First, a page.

With the results of England’s 11+ exam looming for many children, Professor Miah inquiries into what we need from the future of education, after having spent the last year supporting his child’s preparation to take this controversial assessment.

Last week was a big week for my son and me; as he sat his secondary school entrance exam, what we call the 11+ here in the UK. We spent over a year preparing for this and it’s been a challenging, emotional journey for both of us.

For those of you who…

Click above for an audio version of this essay.

It may be said that the origin of human civilisation is to be found in the development of language, those complex systems which enable us to organize our ideas and each other, and which allow us to develop insights that lead us to alter the natural world in complex and sometimes catastrophic ways.

While it’s true that many other species also have complex language systems, humans are unique in their attachment of sentiments to their languages. The languages we know mark out our identity, our circle of solidarity and affiliations. They…

I have never been the most disciplined of readers. I read a lot for work, but still, less than I should and less than I would like. But lately, I have felt that I am losing the ability to read for joy and I am trying to work out what is going on.

I think it has something to do with the way in which I consume other forms of text, specifically, social media. I have perfected the art of skimming through words and lost the patience for slow reading, the kind of reading that demands that you paint a picture…

Access the audio version of this on all good podcasting platforms.

Welcome back to Professor Andy Miah Faces the Future, a podcast where I take a topic from the worlds of transhumanism, philosophy, and science, to think through the questions we face and the answers we have that will get us through these remarkable times. You can access the audio version of this text on all good podcasting platforms, or just hit play below :)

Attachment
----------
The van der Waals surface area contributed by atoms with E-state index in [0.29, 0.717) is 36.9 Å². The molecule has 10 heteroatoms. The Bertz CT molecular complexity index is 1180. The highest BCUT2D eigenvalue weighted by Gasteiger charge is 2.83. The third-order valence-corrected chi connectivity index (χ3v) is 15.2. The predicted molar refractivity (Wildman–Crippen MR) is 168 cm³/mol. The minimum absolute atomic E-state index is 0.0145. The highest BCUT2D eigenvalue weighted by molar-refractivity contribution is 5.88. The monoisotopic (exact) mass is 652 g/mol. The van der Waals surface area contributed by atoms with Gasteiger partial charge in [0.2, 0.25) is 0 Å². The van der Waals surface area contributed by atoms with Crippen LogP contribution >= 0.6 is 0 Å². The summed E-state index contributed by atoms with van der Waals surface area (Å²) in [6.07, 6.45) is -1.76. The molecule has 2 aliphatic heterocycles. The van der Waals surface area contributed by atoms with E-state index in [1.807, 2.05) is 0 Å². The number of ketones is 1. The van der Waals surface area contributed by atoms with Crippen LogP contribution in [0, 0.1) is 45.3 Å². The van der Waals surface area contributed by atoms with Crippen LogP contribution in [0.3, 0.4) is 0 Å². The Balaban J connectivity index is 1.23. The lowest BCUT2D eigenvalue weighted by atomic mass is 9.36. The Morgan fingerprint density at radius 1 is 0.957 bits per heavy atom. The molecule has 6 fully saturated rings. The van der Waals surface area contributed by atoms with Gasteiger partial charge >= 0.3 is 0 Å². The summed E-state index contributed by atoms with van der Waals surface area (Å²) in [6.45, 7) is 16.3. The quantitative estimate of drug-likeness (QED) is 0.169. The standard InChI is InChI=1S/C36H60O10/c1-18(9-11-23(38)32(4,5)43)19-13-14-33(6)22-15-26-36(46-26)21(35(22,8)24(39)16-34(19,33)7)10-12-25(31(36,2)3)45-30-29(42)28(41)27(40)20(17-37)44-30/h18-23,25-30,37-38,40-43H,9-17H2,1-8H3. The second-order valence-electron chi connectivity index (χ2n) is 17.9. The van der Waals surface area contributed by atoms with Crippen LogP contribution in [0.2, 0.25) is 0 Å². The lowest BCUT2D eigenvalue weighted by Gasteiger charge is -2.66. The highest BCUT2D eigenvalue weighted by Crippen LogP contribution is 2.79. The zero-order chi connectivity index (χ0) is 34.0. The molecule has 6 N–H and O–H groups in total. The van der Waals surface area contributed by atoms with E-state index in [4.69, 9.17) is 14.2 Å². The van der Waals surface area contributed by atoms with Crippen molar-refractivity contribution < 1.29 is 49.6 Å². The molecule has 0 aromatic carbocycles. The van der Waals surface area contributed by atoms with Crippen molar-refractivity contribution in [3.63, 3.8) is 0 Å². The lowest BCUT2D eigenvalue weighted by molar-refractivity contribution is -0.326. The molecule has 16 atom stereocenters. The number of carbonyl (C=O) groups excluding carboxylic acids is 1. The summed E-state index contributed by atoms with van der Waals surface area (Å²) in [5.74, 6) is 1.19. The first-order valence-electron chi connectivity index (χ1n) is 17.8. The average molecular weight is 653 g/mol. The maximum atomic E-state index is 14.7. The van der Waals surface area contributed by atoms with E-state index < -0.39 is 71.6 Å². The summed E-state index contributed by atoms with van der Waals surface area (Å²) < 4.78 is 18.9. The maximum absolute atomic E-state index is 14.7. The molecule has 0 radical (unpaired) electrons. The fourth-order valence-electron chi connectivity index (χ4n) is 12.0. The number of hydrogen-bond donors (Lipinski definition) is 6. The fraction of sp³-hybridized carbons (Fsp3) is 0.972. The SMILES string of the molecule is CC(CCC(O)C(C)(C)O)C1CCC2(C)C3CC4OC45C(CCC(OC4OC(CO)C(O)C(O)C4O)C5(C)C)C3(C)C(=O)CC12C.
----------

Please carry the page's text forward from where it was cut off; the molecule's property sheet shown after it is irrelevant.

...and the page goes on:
Today, we’re talking about sustainability and whether what we do are doing is enough to get our planet through what must be the riskiest period of human history to date.

We live in a time when the smartest, most trustworthy people on our planet have shown us, with copious amounts of evidence, that we are living through a climate emergency; a term that’s only recently been popularised, but which has been expressed in countless other ways over the last few decades.

There can be little doubt now that there is a need for us all to re-think major parts…

This is the transcript from my podcast, Professor Andy Miah Faces the Future. If you’d rather listen, the click HERE

Enjoy :)

Professor Andy Miah

Today, we’re talking about whether any of us can expect to have a job in the future or whether everything we currently do for work, will eventually be done by a machine.

It’s one of the age old anxieties about our technological world and a few years ago, a journalist asked me this question. In fact, he asked whether I thought that the rise of artificially intelligent robots would mean the end of all future jobs for…

Professor Andy Miah